Heterosexual sex is also widely consumed. In The World State, sex is a social activity rather than a means of reproduction and is encouraged from early childhood. Regular reproduction can occur, but is viewed by society as unnatural and repugnant; the few women who could reproduce are conditioned to take birth control. As a result, sexual competition and emotional, romantic relationships are obsolete. Marriage is not only unnecessary; it is considered an antisocial dirty joke because, as the conditioning voice repeats at night, “everyone belongs to everyone else”. In World State society, natural birth or pregnancy is smut of the most vulgar kind. To call someone a mother is the lowest possible insult; calling someone a father is not as bad (it will even produce laughs), but it's little better.

In his book Amusing Ourselves to Death Neil Postman points out the relevancy of Huxley’s book as opposed to Orwell’s vision of the future in 1984. He writes:

What Orwell feared were those who would ban books. What Huxley feared was that there would be no reason to ban a book, for there would be no one who wanted to read one. Orwell feared those who would deprive us of information. Huxley feared those who would give us so much that we would be reduced to passivity and egoism. Orwell feared that the truth would be concealed from us. Huxley feared the truth would be drowned in a sea of irrelevance. Orwell feared we would become a captive culture. Huxley feared we would become a trivial culture, preoccupied with some equivalent of the feelies, the orgy porgy, and the centrifugal bumblepuppy. As Huxley remarked in Brave New World Revisited, the civil libertarians and rationalists who are ever on the alert to oppose tyranny “failed to take into account man's almost infinite appetite for distractions.” In 1984, Orwell added, people are controlled by inflicting pain. In Brave New World, they are controlled by inflicting pleasure. In short, Orwell feared that what we hate will ruin us. Huxley feared that what we love will ruin us.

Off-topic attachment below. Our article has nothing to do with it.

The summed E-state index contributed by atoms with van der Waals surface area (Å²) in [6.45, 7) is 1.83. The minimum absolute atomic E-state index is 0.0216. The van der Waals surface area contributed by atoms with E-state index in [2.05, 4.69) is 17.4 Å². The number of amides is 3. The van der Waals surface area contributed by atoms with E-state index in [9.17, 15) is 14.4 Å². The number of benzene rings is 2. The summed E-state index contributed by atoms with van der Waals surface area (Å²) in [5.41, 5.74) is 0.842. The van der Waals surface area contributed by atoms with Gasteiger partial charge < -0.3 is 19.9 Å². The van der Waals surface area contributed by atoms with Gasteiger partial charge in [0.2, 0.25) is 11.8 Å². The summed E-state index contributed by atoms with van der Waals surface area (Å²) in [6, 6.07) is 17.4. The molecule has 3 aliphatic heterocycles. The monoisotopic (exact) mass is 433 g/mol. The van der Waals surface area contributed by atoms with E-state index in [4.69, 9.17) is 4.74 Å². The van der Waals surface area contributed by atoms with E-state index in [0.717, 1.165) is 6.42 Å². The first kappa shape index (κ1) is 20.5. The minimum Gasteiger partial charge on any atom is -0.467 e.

Now understand the relevancy of the novel to modern times and its appeal several decades later?

Anyway, rights issues have been sorted out and Brave New World is in preproduction. Leonardo DiCaprio has expressed interest in playing John, the so-called “savage” and Ridley (Blade Runner, Alien) Scott has expressed a desire to direct it. (Apparently DiCaprio used to play hide-and-seek in the gardens of a Hollywood Hills mansion owned by the family of Huxley by the way.)

“The technology was not there to make it look convincing,” said George DiCaprio (Leo’s dad). “It is a vast futuristic world to put on screen, packed with many ideas which made it tough for some studios to deal with.”

“There is now nothing stopping this film,” Huxley’s granddaughter Tessa said, referring to the legal rights to a movie version.

Update (13/10/2008): Despite director Ridley Scott declaring that an adaptation of Aldous Huxley’s novel will “definitely be what I do next after Nottingham, the Robin Hood film (with Russell Crowe),” it would seem that he is putting off Brave New World in favor of another sci-fi book, namely Joe Haldeman’s celebrated 1974 novel The Forever War